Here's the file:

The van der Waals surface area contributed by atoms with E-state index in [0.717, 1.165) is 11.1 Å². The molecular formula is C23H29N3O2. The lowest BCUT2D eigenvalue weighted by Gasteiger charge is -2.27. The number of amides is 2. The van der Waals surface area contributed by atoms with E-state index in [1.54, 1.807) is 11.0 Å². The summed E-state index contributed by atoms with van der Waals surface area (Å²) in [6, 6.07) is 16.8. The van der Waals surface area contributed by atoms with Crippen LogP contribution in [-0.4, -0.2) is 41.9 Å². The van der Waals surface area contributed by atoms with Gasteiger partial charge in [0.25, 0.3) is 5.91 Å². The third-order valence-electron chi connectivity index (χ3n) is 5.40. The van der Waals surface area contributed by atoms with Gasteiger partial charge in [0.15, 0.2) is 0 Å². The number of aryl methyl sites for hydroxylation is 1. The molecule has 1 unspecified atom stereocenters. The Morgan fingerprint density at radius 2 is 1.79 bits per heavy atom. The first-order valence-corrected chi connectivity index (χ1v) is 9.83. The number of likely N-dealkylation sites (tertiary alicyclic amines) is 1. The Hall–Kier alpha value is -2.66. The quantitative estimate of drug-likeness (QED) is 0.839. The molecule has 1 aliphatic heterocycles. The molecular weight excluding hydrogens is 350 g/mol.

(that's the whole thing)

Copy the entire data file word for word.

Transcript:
The van der Waals surface area contributed by atoms with E-state index in [0.717, 1.165) is 11.1 Å². The molecular formula is C23H29N3O2. The lowest BCUT2D eigenvalue weighted by Gasteiger charge is -2.27. The number of amides is 2. The van der Waals surface area contributed by atoms with E-state index in [1.54, 1.807) is 11.0 Å². The summed E-state index contributed by atoms with van der Waals surface area (Å²) in [6, 6.07) is 16.8. The van der Waals surface area contributed by atoms with Crippen LogP contribution in [-0.4, -0.2) is 41.9 Å². The van der Waals surface area contributed by atoms with Gasteiger partial charge in [0.25, 0.3) is 5.91 Å². The third-order valence-electron chi connectivity index (χ3n) is 5.40. The van der Waals surface area contributed by atoms with Gasteiger partial charge in [0.15, 0.2) is 0 Å². The number of aryl methyl sites for hydroxylation is 1. The molecule has 1 unspecified atom stereocenters. The Morgan fingerprint density at radius 2 is 1.79 bits per heavy atom. The first-order valence-corrected chi connectivity index (χ1v) is 9.83. The number of likely N-dealkylation sites (tertiary alicyclic amines) is 1. The Hall–Kier alpha value is -2.66. The quantitative estimate of drug-likeness (QED) is 0.839. The molecule has 1 aliphatic heterocycles. The molecular weight excluding hydrogens is 350 g/mol.